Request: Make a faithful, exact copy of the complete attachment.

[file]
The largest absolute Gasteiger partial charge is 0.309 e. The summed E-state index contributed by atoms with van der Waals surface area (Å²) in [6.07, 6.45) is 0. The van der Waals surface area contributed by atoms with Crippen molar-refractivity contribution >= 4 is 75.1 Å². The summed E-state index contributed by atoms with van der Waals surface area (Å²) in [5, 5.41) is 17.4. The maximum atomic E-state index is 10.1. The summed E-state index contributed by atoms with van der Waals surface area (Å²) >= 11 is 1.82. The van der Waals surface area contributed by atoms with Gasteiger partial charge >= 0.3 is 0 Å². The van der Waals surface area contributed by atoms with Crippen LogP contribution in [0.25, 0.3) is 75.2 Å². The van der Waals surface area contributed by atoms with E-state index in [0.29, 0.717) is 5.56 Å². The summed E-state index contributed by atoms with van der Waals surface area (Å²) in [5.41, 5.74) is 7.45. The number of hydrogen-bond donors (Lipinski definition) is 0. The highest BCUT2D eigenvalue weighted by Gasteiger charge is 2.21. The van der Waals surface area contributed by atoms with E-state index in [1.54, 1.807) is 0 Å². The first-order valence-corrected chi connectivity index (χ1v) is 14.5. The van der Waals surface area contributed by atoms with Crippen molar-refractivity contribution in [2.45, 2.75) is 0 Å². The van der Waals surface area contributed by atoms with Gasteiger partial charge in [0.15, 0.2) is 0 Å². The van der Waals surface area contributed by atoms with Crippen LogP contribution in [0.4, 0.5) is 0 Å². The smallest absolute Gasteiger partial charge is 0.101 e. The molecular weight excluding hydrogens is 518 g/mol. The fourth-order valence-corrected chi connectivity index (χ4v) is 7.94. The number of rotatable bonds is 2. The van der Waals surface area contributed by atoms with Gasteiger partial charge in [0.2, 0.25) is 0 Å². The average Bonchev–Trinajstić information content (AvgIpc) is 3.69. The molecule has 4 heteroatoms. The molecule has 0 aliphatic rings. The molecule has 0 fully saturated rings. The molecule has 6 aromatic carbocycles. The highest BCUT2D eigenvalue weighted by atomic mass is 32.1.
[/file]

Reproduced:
The largest absolute Gasteiger partial charge is 0.309 e. The summed E-state index contributed by atoms with van der Waals surface area (Å²) in [6.07, 6.45) is 0. The van der Waals surface area contributed by atoms with Crippen molar-refractivity contribution >= 4 is 75.1 Å². The summed E-state index contributed by atoms with van der Waals surface area (Å²) in [5, 5.41) is 17.4. The maximum atomic E-state index is 10.1. The summed E-state index contributed by atoms with van der Waals surface area (Å²) >= 11 is 1.82. The van der Waals surface area contributed by atoms with Gasteiger partial charge >= 0.3 is 0 Å². The van der Waals surface area contributed by atoms with Crippen LogP contribution in [0.25, 0.3) is 75.2 Å². The van der Waals surface area contributed by atoms with E-state index in [0.29, 0.717) is 5.56 Å². The summed E-state index contributed by atoms with van der Waals surface area (Å²) in [5.41, 5.74) is 7.45. The number of hydrogen-bond donors (Lipinski definition) is 0. The highest BCUT2D eigenvalue weighted by Gasteiger charge is 2.21. The van der Waals surface area contributed by atoms with E-state index in [1.54, 1.807) is 0 Å². The first-order valence-corrected chi connectivity index (χ1v) is 14.5. The van der Waals surface area contributed by atoms with Crippen molar-refractivity contribution in [2.45, 2.75) is 0 Å². The van der Waals surface area contributed by atoms with Gasteiger partial charge in [0.15, 0.2) is 0 Å². The van der Waals surface area contributed by atoms with Crippen LogP contribution in [0.4, 0.5) is 0 Å². The smallest absolute Gasteiger partial charge is 0.101 e. The molecular weight excluding hydrogens is 518 g/mol. The fourth-order valence-corrected chi connectivity index (χ4v) is 7.94. The number of rotatable bonds is 2. The van der Waals surface area contributed by atoms with Gasteiger partial charge in [0.2, 0.25) is 0 Å². The average Bonchev–Trinajstić information content (AvgIpc) is 3.69. The molecule has 4 heteroatoms. The molecule has 0 aliphatic rings. The molecule has 0 fully saturated rings. The molecule has 6 aromatic carbocycles. The highest BCUT2D eigenvalue weighted by atomic mass is 32.1.